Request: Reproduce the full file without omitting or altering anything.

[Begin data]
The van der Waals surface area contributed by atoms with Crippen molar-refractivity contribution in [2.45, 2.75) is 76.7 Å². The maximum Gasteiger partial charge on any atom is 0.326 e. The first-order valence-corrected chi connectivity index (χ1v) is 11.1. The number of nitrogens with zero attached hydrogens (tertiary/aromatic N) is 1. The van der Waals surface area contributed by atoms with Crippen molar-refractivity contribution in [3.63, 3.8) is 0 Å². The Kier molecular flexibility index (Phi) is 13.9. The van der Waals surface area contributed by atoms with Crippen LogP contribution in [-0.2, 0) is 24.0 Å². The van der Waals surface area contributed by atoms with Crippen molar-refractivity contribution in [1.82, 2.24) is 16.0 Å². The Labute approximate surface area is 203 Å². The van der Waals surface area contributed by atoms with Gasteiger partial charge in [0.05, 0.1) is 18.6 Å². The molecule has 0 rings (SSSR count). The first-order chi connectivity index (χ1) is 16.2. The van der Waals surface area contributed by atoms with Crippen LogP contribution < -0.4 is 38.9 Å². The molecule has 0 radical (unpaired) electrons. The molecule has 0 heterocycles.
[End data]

The van der Waals surface area contributed by atoms with Crippen molar-refractivity contribution in [2.45, 2.75) is 76.7 Å². The maximum Gasteiger partial charge on any atom is 0.326 e. The first-order valence-corrected chi connectivity index (χ1v) is 11.1. The number of nitrogens with zero attached hydrogens (tertiary/aromatic N) is 1. The van der Waals surface area contributed by atoms with Crippen molar-refractivity contribution in [3.63, 3.8) is 0 Å². The Kier molecular flexibility index (Phi) is 13.9. The van der Waals surface area contributed by atoms with Crippen LogP contribution in [-0.2, 0) is 24.0 Å². The van der Waals surface area contributed by atoms with Crippen molar-refractivity contribution in [1.82, 2.24) is 16.0 Å². The Labute approximate surface area is 203 Å². The van der Waals surface area contributed by atoms with Gasteiger partial charge in [0.05, 0.1) is 18.6 Å². The molecule has 0 rings (SSSR count). The first-order chi connectivity index (χ1) is 16.2. The van der Waals surface area contributed by atoms with Crippen LogP contribution < -0.4 is 38.9 Å². The molecule has 0 radical (unpaired) electrons. The molecule has 0 heterocycles.